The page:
In June, 1833, he left home to push his fortune in the West. His health was delicate, his stock of money scant. He went to Cleveland, Ohio, where he became acquainted with a lawyer named Andrews, who, pleased with the appearance of the youth, invited him to share his office and use his library, with the promise of a partnership when admitted to the bar. The offer was accepted and he began his duties as law clerk. A week later he was taken seriously sick, and at the end of his long illness the doctors advised him to return home. He rejected the advice and in October took passage on a canal boat for Portsmouth, on the Ohio river, and went thence to Cincinnati. For a week he sought employment. Unable to find it he went to Louisville, where another week was spent in vain quest of work. He continued his journey to St. Louis, where he landed in the late autumn. An eminent lawyer offered him free use of his library, but an empty purse compelled him to decline the offer and seek immediate work. He went to Jacksonville, Illinois, arriving late in November, and addressed himself to the pressing problem of self-support. The remnant of his cash amount to thirty-seven cents.
Chapter II. Apprenticeship.
In those days Illinois was a frontier State with about 200,000 population, chiefly settled in its southern half. A large part of the people were from the South and, in defiance of the law, owned many negro slaves. The Capital was at Vandalia, although Jacksonville and Springfield were the towns of highest promise and brightest prospects. Chicago contained a few score of people to whom the Indians were still uncomfortably close neighbors. Railroads and canals were beginning to be built, with promise of closer relations between the villages and settlements theretofore lost in the solitudes.
Finding no employment at Jacksonville, he sold his few books to keep off hunger and walked to Winchester. On the morning after his arrival he found a crowd assembled on the street where a public sale was about to open. Delay was occasioned by the want of a competent clerk and he was hired for two dollars a day to keep the record of the sale. He was then employed to teach a private school in the town at a salary of forty dollars a month. Besides teaching he found time to read a few borrowed law books and try an occasional case before the village justice.
Having been admitted to the bar in March, 1834, he opened a law office at Jacksonville. His professional career, though successful, was so completely eclipsed by the brilliancy of his political achievements that it need not detain us. The readiness and agility of his mind; the adaptability of his convictions to the demands of the hour; his self-confident energy, were such that he speedily developed into a good trial lawyer and won high standing at the bar. That the profession was not then as lucrative as it has since become, is evidenced by the fact that he traveled from Springfield to Bloomington and argued a case for a fee of five dollars.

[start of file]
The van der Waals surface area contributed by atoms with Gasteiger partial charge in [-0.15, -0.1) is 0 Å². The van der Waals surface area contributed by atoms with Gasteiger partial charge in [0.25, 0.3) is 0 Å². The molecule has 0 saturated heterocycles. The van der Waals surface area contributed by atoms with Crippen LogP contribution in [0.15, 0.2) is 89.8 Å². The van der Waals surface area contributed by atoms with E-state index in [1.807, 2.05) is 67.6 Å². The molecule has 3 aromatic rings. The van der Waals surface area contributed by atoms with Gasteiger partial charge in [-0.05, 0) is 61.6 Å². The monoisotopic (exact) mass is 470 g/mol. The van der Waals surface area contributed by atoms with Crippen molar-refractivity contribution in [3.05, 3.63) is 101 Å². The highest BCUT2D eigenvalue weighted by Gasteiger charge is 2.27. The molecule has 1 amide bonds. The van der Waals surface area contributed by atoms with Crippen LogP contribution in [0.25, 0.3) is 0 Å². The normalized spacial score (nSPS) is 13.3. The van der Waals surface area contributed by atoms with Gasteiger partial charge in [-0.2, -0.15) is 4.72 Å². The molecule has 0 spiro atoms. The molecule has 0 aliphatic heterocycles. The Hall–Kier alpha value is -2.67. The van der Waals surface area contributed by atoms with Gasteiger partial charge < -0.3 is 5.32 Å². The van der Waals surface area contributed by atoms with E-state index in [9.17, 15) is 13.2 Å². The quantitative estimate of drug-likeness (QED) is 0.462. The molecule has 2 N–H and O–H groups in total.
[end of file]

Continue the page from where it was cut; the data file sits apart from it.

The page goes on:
But his time and energy were devoted to politics rather than law. The strategy of parties interested him more than Coke or Justinian. Jacksonville was a conservative, religious town, whose population consisted chiefly of New England Puritans and Whigs. But the prairies were settled by a race of thoroughly Democratic pioneers to whom the rough victor at New Orleans was a hero in war and a master in statecraft.
Douglas was an enthusiastic Democrat and an ardent admirer of President Jackson. The favorite occupation of the young lawyer, not yet harassed by clients, was to talk politics to the farmers, or gather them into his half furnished office and discuss more gravely the questions of party management.
A few days after his arrival the opportunity came to distinguish himself in the field of his future achievements. A mass meeting was called at the court house for the purpose of endorsing the policy of the President in removing the deposits of public money from the United States bank and vetoing the bill for its recharter. The opposition was bitter. In the state of public temper it was a delicate task to present the resolutions. The man who had undertaken it lost courage at the sight of the multitude and handed them to Douglas, and the crowd looked with amused surprise when the young stranger, who was only five feet tall, appeared on the platform. He read the resolutions of endorsement and supported them in a brief speech.
When he sat down, Josiah Lamborn, an old and distinguished lawyer and politician, attacked him and the resolutions in a speech of caustic severity. Douglas rose to reply. The people cheered the plucky youngster. The attack had sharpened the faculties and awakened his fighting courage. He had unexpectedly found the field of action in which he was destined to become an incomparable master. For an hour he poured out an impassioned harangue, without embarrassment or hesitation. Astonishment at what seemed a quaint freak soon gave way to respect and admiration, and at the close of this remarkable address the hall and courtyard rang with loud applause. The excited crowed seized the little orator, lifted him on their shoulders and bore him in triumph around the square.
The young adventurer in the fields of law and politics was thenceforth a man of mark—a man to be reckoned with in Illinois. There were scores of better lawyers and more eminent politicians in the State, but a real leader, a genuine master of men had appeared.
In January, 1835, the legislature met at Vandalia. Early in the session it elected Douglas State's Attorney of the First Judicial District—an extraordinary tribute to the professional or political ability of the young lawyer of less than a year's standing. He held the office a little more than a year and resigned to enter the legislature.